Levi Bolinger

Major: Psychology
Mentor: Dr. Margaret S. Stockdale

If You're Like Me, You're Not Guilty: Effects of In-Group Bias on Moral Licensing and Sexual Harassment Judgments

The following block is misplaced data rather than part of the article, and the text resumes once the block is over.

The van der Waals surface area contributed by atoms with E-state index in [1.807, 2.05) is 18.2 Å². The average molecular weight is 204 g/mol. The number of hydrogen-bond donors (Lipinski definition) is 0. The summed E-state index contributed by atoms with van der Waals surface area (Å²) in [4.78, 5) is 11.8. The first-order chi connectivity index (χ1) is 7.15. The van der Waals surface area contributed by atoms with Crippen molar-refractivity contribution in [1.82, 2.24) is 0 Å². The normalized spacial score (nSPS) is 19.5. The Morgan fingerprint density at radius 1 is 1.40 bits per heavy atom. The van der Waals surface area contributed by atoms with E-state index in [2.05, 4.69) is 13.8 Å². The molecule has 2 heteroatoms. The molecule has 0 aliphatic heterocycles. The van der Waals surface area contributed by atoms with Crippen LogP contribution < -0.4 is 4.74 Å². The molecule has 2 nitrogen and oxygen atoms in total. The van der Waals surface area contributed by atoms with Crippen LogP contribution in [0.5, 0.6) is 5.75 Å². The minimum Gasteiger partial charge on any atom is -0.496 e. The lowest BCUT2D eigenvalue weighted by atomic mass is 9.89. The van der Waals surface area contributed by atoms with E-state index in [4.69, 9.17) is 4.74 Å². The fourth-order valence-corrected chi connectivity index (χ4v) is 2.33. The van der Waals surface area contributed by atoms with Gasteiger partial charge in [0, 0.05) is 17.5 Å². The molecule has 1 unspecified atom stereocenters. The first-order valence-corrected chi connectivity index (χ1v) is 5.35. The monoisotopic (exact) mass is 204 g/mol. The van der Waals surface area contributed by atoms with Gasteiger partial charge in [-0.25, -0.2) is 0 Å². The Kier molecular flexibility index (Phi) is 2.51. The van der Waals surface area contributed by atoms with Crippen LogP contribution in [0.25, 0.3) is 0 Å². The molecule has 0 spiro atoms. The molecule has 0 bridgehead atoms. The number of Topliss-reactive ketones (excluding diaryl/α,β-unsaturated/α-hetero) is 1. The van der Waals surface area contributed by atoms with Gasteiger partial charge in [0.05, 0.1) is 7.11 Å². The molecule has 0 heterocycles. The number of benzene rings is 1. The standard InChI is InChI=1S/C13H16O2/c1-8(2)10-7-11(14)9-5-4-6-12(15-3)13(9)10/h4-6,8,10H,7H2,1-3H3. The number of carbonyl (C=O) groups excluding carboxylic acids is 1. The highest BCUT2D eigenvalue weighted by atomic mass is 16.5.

Given that targets of sexual harassment tend to be women and perpetrators tend to be men, sexual harassment may inherently be an inter-group issue. This notion is further supported by the fact that men are less likely than women to regard accusations of sexual harassment as credible. To promote justice around this issue, my research seeks to better understand how accusations of sexual harassment are judged in an inter-group context. To this end, the present study examines moral licensing in a minimal group paradigm, to see if alleged perpetrators of sexual harassment receive more permissive judgments from those in their in-group. Participants (101 adults, 38.6% male) reviewed a report, describing either a member of their in-group or out-group as the alleged perpetrator of workplace sexual harassment, then rated the severity of the alleged harassments, the credibility of the accuser, and the extent to which the accused should be held responsible and punished. Similar implicit judgments were also assessed, using a specialized implicit association test developed for this study. The results suggest that explicit judgments were affected by in-group bias, however, this effect was not mediated by moral licensing mechanisms (i.e., crediting or credentialing). Instead, group membership had a direct effect on sexual harassment judgments moderated by socially desirable responding (SDR), such that participants high in SDR issued more permissive judgments when the alleged perpetrator was a member of their in-group. Interventions aimed at reducing rates of sexual harassment and promoting accountability should incorporate methods to highlight and overcome these biases.